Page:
“While we study the need for a therapeutic court in P.E.I., the priority is to ensure that those in contact with the justice system have the mental health supports they need.”

That’s not an option on P.E.I.

Instead, Phillips, who has been diagnosed with schizophrenia, appeared before Judge John Douglas in provincial court in Charlottetown recently where he pleaded guilty to three charges.

Douglas gave him a suspended sentence and one year of probation for assault, unlawful entry and breaching an undertaking.

In doing so, Douglas said in many places Phillips would have been dealt with in a mental health court.

“We don’t have that ability here,” Douglas said.

MORE: See government’s reaction below

The court heard Phillips was an involuntary patient at the Hillsborough Hospital on March 10 when a nurse was having a discussion with him about revoking some of his privileges.

At one point Phillips lunged at the nurse and took a swing at him.

On June 20, Phillips went to the Murphy Community Centre in Charlottetown after hours and managed to push open its sliding doors.

Surveillance video showed Phillips walking around and taking some food.

In a third incident, someone reported to the police that Phillips approached him on the street while yelling and swearing.

The victim also said Phillips took a swing at him, but didn’t connect.

Phillips was on an undertaking at the time and the court heard he has been a Hillsborough Hospital patient since then.

Defence lawyer Thane MacEachern told the court Phillips was diagnosed with schizophrenia and seems to be doing well on new medication he is taking.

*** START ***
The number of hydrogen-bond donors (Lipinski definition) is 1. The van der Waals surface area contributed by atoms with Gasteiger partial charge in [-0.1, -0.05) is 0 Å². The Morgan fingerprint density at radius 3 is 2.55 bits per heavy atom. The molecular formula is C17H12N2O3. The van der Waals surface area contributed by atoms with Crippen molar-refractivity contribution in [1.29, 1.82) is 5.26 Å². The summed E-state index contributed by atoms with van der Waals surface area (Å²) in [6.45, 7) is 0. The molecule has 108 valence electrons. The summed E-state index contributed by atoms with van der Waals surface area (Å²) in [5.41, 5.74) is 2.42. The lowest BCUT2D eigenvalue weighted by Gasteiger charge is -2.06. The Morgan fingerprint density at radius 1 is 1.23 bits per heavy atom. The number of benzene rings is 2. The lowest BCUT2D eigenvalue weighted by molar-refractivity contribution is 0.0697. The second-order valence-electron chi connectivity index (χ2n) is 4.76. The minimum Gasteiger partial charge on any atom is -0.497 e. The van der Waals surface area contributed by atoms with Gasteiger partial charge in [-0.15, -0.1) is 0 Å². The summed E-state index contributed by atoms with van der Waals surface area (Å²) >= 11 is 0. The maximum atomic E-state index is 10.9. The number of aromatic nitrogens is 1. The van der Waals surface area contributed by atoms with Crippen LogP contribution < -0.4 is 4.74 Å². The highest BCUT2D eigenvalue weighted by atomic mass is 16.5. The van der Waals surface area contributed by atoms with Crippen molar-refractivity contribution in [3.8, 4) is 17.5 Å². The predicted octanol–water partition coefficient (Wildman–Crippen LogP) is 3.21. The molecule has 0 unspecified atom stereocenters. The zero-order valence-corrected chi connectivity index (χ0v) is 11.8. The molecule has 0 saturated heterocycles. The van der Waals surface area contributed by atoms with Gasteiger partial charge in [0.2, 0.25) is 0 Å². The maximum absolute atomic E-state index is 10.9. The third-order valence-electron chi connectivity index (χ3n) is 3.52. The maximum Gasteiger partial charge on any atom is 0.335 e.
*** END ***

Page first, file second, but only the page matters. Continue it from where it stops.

MacEachern asked Douglas to look at the case in the context of Phillips’s underlying issues.

If P.E.I. had a mental health court the charges would have been dealt with that way, MacEachern said.

Before handing down the sentence, Douglas said it was possible an assessment would have found Phillips not criminally responsible, but that would have been a costly and lengthy matter.

An assessment would have involved sending Phillips off-Island, and Douglas said he understood why the defence didn’t go with that option.

Under the Criminal Code of Canada Douglas was required to order Phillips to pay $300 in victim surcharges, but he refused to, saying it wouldn’t seem just in that particular case.

Ryan.Ross@tc.tc

Twitter.com/ryanrross

-------

P.E.I. looking at its options

The P.E.I. government is looking at the option of a therapeutic court and is working with the federal government on potential partnerships, says a statement from the Justice Department.

That statement, in response to a request for an interview with Premier Wade MacLauchlan, who is also justice minister, said in some jurisdictions mental health courts are used to ensure people with mental health issues are less impacted by delays in the court system.

“Prince Edward Island does not have issues with court delay or lengthy remand periods,” the statement said.

It also said the government’s new mental health and addictions strategy lays out some of the challenges and solutions in ensuring people have access to timely and effective treatment.

“While we study the need for a therapeutic court in P.E.I., the priority is to ensure that those in contact with the justice system have the mental health supports they need.”